what happens when you end up feeling like you need to get away from the getaway + three helpful takeaways (souvenirs)
how could you complain with a view like this?
how could this make you stressed out?
this view should mean tranquility, not frustration...right?
these are all questions i asked myself while on a quiet getaway with my mother in the South of France. (you can read more about our trip to James Baldwin’s village, St. Paul de Vence,” here.)
when the day finally came to catch the train there, i felt like i wanted to get away from the getaway.
i am a very routine-based person. i sleep on the same side of the bed every night. i have the specific stores where i like to get specific things. and i have my go-to people whenever i need to vent.
but anything that strays from my routine can make me feel really anxious and even guilty.
having my mom in Paris threw an axe in my gym routine, diet, and bedtime because i wanted to make sure she was having the best time possible. but this also meant that by the time we left to catch the train to the South of France, two days after my mother’s arrival, my anxiety was about to boil over.
i wasn’t much for conversation on the train ride--three hours is a long time to be silent around my mother. i felt a quick moment of clarity when we got off the train and into a taxi to our village. the relief was short lived because once we got checked into our hotel room, i could feel the uneasiness setting in again.
my anxiety was coming from all directions. i felt guilty for all sorts of things: for not having worked out two days in a row, for cheating on my normally very healthy diet, and for letting these things consume my brain when i was supposed to be fostering memories with my mom.
if you deal with anxiety, you’ve experienced worry when there’s no reason to be concerned. you’ve had that feeling in your chest like something is wrong, when really, all may be right in the world.
if you don’t have anxiety, imagine that panicky feeling you get when you realize you've totally forgotten to do something important (an work deadline or your partner's birthday.) there's a pang in your chest that ensues. imagine it appearing for no reason at all, and thus feeling like there’s no cure for it.
the first night away, i gave myself permission to sleep, relax, and think of ways to get myself on track. this is a major takeaway/souvenir from this trip: when i'm feeling out of it, no matter if i'm home or on vacation, i'm working on not guilting myself into running around and packing my day to the brim. protect your peace even if that means you have to take a step back.
i woke up the second day still in a funk, frustrated by my inability to basque in all the beauty around me. so, after breakfast, i decided to get back in the bed to go through the ritual of beginning my day a second time.
i got up the second time at 2pm to head out for a quick run. i made it two minutes into my walk/warm up before i started crying. i stopped moving. i took some deep breaths, looked at the mountains and the stillness of the scenery around me, turned on my running app, and started my mile. i decided to start my run downhill because having to come back up the steep terrain would be a challenge, and i needed to push myself so that i could get a win and maybe feel a bit better.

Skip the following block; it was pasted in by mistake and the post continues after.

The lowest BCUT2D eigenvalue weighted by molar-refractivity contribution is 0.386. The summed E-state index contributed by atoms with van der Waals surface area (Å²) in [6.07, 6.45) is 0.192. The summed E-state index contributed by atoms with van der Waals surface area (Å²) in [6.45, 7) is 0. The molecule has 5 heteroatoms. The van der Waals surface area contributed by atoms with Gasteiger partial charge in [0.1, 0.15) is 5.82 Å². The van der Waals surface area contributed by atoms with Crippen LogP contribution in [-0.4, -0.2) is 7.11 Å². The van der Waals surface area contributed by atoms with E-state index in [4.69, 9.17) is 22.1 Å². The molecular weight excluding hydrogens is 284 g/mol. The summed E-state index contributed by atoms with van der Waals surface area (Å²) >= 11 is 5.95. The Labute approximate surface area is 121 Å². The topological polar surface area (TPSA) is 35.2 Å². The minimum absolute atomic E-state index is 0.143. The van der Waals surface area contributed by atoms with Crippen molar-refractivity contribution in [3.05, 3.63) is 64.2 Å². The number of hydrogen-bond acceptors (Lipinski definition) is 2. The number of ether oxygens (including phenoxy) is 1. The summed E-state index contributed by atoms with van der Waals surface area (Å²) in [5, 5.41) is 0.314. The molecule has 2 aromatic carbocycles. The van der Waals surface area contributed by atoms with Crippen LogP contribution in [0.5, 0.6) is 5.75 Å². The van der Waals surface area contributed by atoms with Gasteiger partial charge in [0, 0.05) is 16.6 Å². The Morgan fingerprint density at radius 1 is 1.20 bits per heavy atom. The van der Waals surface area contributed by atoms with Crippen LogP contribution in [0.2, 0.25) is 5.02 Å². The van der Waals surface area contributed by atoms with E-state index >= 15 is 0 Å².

workout endorphins are quite a natural drug. i got back to the hotel feeling significantly better.
after a hot shower, i put on my “Joyuary” sweater that i bought to support the JOYDay Movement, an AMAZING mental health awareness campaign started by a friend.
when I folded the sweatshirt into my suitcase in preparation for the trip, i just knew i was going to take so many smiling photos in it--how could i not be happy in the South of France with my mother in the village where James Baldwin lived and wrote for decades? but sometimes, life has other plans for us. and, instead, i couldn't help thinking about how I had planned a joyous occasion, and failed to meet the emotional requirements for it.
joy is disobedient--it doesn’t always come when we call it. you can make efforts to be happy, but if it were something that happened at the snap of our fingers, we’d all be living in bliss. anxiety, sadness, depression can strike no matter if you’re on a trip to the local farmer’s market or across the country. i've been working on not putting it to the side just because it's inconvenient.
the most important journey is how far you’ll go to work on your mental health. and if you need a travel mate, i’m here with you.
Note: these are in the “i” perspective because i am not a medical professional. seek professional help if you’re looking for help with your anxiety or know someone who is.
finding out what is integral to my happiness and figuring out how to make those things happen while traveling is key. when i pack my bag for the day, whether i'm going just up the street or across the world, i make sure i pack a book and a journal because these things make me happy and can settle my anxiety if i need to pass some time.
sometimes a trip can be just what i need to get away from my day-to-day. vacations can be a reset button if you will. but, if a trip has the opposite effect, i work on listening to my body and finding little ways to get my routine back on track so that my mind can be at ease/in a familiar place. if i need to sleep, i'll sleep. if i need to eat more, i'll pick up more food. i'm working towards never feeling apologetic or like i've wasted my vacation, or even a day in my home city, for taking time to protect my peace of mind. i make the rules/the itinerary.
i need to give myself permission to deal with my anxiety whenever it arises because vacations, and really any moments in life, are only happy if i am.